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Dreaming of France: 29 Avenue Rapp

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Scrolling through my Instagram& finding this image, I’m surprised I haven’t shared this particular French door for Dreaming of France before. 29 Avenue Rapp boasts what might be the most famous door in Paris. It’s definitely one of the most beautiful.



Designed by Jules Lavirotte in 1901 it’s a striking example of Art Nouveau architecture and features the very risque sculpted Adam and Eve above the door. I first saw the building in the movie Gigi as the building where Gigi's Aunt Alicia lives and where Gigi goes for her lessons in how to catch the right man. Preferably someone rich like Gaston.

Naturally when Mark and I visited Paris, we had to pay the building a visit. What struck us about 29 Avenue Rapp was how many people just walk on by, as if were nothing special, just another old stone edifice, the door, just another entry. I think even if I lived on the block, even if I saw the building and its door every single day, I would still have to pause and take it in. Not a whole …

The Sense of An Ending: British Isles Friday #BriFri


It’s British Isles Friday which usually sees me taking a weekly walk around London, sharing the sights from my armchair here in Los Angeles. Last week we visited the Millennium Bridge, the pedestrian bridge that takes you from the Globe and the Tate Modern, over the Thames towards St. Paul’s Cathedral.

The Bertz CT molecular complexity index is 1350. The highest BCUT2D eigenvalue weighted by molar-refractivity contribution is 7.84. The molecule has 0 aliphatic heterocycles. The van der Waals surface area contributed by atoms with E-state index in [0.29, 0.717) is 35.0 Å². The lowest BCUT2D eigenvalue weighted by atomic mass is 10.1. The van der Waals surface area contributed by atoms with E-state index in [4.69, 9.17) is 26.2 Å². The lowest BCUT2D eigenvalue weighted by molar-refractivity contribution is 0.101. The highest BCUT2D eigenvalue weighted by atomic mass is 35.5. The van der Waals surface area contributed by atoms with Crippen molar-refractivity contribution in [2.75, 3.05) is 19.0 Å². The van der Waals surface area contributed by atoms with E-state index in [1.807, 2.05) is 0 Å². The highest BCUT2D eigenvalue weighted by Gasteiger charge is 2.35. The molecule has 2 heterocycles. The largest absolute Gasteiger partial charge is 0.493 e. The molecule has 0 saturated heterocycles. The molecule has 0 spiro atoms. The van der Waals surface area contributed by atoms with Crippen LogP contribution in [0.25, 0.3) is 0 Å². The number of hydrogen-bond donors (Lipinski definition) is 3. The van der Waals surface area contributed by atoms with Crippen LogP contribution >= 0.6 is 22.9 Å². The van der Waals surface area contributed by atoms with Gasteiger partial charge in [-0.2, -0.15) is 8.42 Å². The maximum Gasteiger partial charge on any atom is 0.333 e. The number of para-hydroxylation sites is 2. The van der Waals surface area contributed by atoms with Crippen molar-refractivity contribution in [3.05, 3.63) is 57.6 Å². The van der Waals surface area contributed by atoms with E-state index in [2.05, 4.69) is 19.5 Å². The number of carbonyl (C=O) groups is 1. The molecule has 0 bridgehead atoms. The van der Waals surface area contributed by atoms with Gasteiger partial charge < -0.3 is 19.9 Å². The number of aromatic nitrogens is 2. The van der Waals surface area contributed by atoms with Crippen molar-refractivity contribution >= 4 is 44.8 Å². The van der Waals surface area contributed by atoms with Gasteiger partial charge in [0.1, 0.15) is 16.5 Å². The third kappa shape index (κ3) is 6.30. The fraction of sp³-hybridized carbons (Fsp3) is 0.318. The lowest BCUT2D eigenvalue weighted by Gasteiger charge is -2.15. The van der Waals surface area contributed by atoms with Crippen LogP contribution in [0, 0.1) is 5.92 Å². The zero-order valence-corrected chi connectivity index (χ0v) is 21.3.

As I shared in last week’s post, the bridge has already taken a role in several television shows and movies. This week, preparing a post for my other site Chapter1-Take1 where I cover the world of book to movie adaptations, I discovered the bridge making another onscreen appearance. 

The Millennium Bridge can be seen in the new screen adaptation of Julian Barnes’ Man Booker Prize-winning novel, The Sense of An Ending starring a dazzling cast of British stars, old and young, Jim Broadbent, Charlotte Rampling, Emily Mortimer, Joe Alwyn, Billy Howle, Michelle Dockery and Freya Mavor. 

Let me know what you think of the trailer ... and don’t forget to watch for the bridge.




I’m currently reading the short 118 page book on my Nook, despite its brevity, Barnes’ novel is full of ideas about time and memory and the re-writing of our personal histories. Fascinating stuff for those of us who have a few years under our belts.

I wrote a bit about the novel over on Chapter1-Take1 if you’re interested. Hoping to get into the theater this weekend to see it but it’s my hubby’s bday and to be honest, the movie is much more my cup of tea than his.



Comments

  1. Oooo....I would love to read this and watch too. Thanks for highlighting it. Happy birthday to your husband!

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  2. I don't know the movie, but instinct suggests it should be good. Thanks for the tip! I DO know the millennium bridge in London - great views - and I love waking along Bankside. You'd probably enjoy my recent bit about Sky Garden.

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  3. That looks like a terrific movie -- all those familiar faces!

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